Mid-East rifts deepen over missing Saudi critic

Allegations that Saudi agents flew to Turkey and killed journalist worsening bilateral ties

RIYADH • Allegations that Saudi agents flew to Turkey and murdered one of the kingdom's leading critics would have sent shock waves through bilateral relations at any point.

But with the two countries already on opposite sides of some of the Middle East's defining rifts, the accusations - voiced in off-record briefings by Turkish officials and vehemently denied by Saudi rulers - are potentially even more explosive.

Each chilling leak about the possible fate of journalist Jamal Khashoggi, and the resultant international condemnation, makes a behind-the-scenes compromise that much harder.

Mr Khashoggi, who has been living in self-imposed exile for the past year, vanished on Oct 2 after he entered the Saudi consulate in Istanbul to obtain a document.

The Washington Post, citing unnamed US officials, reported on Wednesday that Saudi Crown Prince Mohammed bin Salman had ordered the abduction of Mr Khashoggi in order to get him back to the kingdom. The Saudi government has said it had nothing to do with his disappearance.

United States President Donald Trump said yesterday that the US authorities are "getting closer" to finding out what happened to the journalist, an issue that threatens to damage ties between the kingdom and Washington.

"We will probably know in the very short future. We have some incredible people and some incredible talent working on it. We don't like it. I don't like it. No good," Mr Trump said during an interview with a Fox News programme.

LOOKING FOR ANSWERS

We're being very tough. And we have investigators over there and we're working with Turkey, and frankly we're working with Saudi Arabia. We want to find out what happened... We're looking at it very, very seriously... I don't like it. No good.

U.S. PRESIDENT TRUMP, in an interview yesterday with Fox News' Fox & Friends programme.

DOUBTING SAUDI EXPLANATIONS

Is it possible there were no camera systems in a consulate, in an embassy? Is it possible that there was no Saudi camera system where this incident took place?... They (Saudi Arabia) have the most cutting-edge systems.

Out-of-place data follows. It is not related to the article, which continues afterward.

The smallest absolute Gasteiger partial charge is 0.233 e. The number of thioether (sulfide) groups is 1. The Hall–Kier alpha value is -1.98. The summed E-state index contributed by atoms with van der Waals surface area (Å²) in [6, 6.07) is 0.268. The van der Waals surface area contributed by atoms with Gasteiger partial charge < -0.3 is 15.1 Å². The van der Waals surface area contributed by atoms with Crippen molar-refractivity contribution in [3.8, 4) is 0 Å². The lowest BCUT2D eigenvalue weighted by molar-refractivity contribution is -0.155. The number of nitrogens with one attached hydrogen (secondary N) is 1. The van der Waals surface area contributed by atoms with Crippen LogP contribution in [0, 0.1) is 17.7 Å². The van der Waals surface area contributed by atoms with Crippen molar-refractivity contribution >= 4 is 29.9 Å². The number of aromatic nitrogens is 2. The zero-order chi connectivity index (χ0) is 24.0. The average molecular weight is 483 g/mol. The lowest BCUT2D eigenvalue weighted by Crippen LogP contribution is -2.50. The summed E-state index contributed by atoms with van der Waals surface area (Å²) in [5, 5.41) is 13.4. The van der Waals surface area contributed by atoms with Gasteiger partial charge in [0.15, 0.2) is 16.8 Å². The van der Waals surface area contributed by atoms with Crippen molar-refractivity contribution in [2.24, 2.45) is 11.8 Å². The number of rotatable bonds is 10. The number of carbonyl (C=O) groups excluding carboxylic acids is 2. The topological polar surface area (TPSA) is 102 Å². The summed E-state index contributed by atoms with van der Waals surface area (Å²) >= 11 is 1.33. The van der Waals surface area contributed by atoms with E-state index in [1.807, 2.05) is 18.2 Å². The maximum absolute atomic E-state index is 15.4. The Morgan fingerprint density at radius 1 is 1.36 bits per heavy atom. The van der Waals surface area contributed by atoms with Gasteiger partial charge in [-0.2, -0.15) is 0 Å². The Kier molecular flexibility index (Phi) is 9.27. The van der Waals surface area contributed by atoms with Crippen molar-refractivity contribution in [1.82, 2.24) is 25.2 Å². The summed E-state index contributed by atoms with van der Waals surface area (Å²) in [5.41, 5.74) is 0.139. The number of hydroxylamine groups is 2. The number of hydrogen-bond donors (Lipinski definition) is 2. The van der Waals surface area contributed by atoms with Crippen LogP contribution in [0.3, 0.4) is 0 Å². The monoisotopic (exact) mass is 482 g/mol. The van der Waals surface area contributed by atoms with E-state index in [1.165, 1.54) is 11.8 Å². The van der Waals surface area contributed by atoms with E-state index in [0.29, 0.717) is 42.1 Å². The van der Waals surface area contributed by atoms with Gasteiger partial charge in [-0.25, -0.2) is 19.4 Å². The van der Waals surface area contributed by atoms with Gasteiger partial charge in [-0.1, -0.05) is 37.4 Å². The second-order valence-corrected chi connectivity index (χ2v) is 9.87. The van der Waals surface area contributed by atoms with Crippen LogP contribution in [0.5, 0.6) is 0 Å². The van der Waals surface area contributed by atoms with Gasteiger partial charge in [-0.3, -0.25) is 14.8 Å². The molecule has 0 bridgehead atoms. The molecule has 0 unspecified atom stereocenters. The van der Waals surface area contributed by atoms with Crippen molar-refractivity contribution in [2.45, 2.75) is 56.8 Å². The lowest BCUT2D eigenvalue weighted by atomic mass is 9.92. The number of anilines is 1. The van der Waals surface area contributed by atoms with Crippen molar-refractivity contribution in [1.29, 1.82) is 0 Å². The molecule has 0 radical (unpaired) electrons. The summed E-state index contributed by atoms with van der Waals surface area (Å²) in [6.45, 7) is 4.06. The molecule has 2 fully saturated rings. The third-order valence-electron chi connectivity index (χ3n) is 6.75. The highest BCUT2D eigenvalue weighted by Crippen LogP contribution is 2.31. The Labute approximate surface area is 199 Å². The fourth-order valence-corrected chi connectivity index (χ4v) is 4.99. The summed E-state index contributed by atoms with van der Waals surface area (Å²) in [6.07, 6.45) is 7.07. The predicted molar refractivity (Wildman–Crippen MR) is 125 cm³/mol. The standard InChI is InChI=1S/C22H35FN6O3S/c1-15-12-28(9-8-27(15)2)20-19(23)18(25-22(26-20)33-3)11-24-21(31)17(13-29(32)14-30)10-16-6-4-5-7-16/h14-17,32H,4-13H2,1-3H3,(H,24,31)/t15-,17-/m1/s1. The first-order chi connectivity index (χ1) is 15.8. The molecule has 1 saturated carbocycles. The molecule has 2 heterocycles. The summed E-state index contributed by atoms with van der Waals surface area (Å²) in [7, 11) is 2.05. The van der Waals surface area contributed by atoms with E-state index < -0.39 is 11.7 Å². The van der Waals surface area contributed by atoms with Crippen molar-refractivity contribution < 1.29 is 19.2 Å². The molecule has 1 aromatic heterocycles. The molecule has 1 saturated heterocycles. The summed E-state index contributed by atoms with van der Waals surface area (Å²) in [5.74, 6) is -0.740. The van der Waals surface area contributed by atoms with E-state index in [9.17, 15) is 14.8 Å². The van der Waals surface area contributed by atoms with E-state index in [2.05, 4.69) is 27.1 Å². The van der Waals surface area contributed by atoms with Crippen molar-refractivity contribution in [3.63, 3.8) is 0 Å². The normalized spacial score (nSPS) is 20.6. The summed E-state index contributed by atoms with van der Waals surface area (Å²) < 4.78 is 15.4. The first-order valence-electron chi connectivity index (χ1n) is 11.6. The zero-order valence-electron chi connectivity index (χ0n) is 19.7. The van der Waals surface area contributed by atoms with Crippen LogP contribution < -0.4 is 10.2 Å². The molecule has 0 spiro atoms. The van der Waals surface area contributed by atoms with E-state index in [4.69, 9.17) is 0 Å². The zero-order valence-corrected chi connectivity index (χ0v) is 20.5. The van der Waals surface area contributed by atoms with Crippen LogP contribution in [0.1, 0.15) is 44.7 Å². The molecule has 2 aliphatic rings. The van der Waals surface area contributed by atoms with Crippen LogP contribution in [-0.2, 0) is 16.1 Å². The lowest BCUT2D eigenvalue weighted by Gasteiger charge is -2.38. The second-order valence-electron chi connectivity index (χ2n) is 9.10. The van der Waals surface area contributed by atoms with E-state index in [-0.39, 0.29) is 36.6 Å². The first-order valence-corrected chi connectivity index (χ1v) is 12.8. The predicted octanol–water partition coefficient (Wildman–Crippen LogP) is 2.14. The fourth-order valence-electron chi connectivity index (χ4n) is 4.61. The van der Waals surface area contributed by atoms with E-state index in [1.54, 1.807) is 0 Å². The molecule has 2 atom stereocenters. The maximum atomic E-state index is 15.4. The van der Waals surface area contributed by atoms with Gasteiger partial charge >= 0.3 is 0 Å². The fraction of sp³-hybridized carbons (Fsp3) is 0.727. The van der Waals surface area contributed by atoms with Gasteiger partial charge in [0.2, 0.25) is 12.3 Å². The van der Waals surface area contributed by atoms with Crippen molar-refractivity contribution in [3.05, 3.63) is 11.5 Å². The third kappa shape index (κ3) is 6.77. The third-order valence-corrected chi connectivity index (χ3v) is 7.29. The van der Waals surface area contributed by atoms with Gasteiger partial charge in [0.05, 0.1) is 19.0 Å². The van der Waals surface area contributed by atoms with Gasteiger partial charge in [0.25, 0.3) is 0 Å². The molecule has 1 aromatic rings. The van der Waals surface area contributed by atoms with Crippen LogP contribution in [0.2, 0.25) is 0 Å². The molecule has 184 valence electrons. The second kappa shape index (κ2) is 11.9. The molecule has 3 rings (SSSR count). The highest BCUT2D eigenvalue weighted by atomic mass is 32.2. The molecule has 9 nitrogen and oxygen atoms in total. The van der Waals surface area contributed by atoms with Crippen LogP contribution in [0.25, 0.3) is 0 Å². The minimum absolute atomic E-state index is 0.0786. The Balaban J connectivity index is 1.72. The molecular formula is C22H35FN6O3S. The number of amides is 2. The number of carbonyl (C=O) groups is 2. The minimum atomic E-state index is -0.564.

TURKISH PRESIDENT RECEP TAYYIP ERDOGAN, to Turkish reporters.

Turkish President Recep Tayyip Erdogan yesterday challenged Saudi Arabia to provide CCTV images to back up its version that Mr Khashoggi had left the consulate safely, indicating he did not find the current Saudi explanations sufficient.

"Is it possible there were no camera systems in a consulate, in an embassy? Is it possible that there was no Saudi camera system where this incident took place?" Mr Erdogan told Turkish reporters in comments published in newspapers.

The consulate said CCTV cameras were not working that day and dismissed the murder claims as "baseless".

Mr Erdogan said he cannot remain silent over Mr Khashoggi's fate, adding to growing differences between Turkey and Saudi Arabia.

Those disagreements run deep and extend far: from Turkey's support for a leading Islamist group that Saudi Arabia has designated as terrorists, to relations with Shi'ite power Iran and the Saudi-led boycott of Qatar.

Saudi Arabia and three allies broke ties with Qatar in June last year after accusing the gas-rich nation of financing terrorism and intervening in the affairs of other Arab states, accusations it denies.

Turkey responded to Saudi demands that it withdraw Turkish forces from Qatar by instead building up its military presence there. It also sent food, milk and other goods to help Qatar through the boycott.

The defiance angered Prince Mohammed, who labelled Turkey part of a "triangle of evil", lumping it together with Shi'ite power Iran and Islamic extremist groups.

In religion, Mr Erdogan has pushed back against Saudi Arabia's efforts to rebrand the form of Islam practised in the kingdom.

After Prince Mohammed said that Saudi Arabia was returning to a moderate version of the faith, Mr Erdogan shot back. During a speech in Ankara, he said Islam "cannot be either 'moderate' or 'not moderate'. It can only be one thing".

Mr Erdogan criticised the crown prince, saying "perhaps the person voicing this concept thinks it belongs to him. No, it does not belong to you".

Saudi Arabia and its closest Gulf allies have been enthusiastic backers of Mr Trump's offensive to isolate and weaken Iran, their chief regional foe.

That included waging war on Yemen's Houthi rebels, who the Saudis say are backed by Iran, in a military intervention that has deepened one of the world's worst humanitarian catastrophes.

Prince Mohammed warned in a March interview with the Wall Street Journal that war with Iran is likely in the next 10 to 15 years if pressure is not put on its ruling clerics.

In another interview with The Atlantic, the prince said that Iran's Supreme Leader Ayatollah Ali Khamenei was worse than Hitler, accusing him of trying to "conquer the world".

In contrast, Turkey has maintained trade ties with Iran and increasingly cooperated with Teheran in the war in Syria as its own security interests drifted away from those of traditional allies, including the US.

BLOOMBERG, REUTERS, AGENCE FRANCE-PRESSE

A version of this article appeared in the print edition of The Straits Times on October 12, 2018, with the headline 'Mid-East rifts deepen over missing Saudi critic'. Print Edition | Subscribe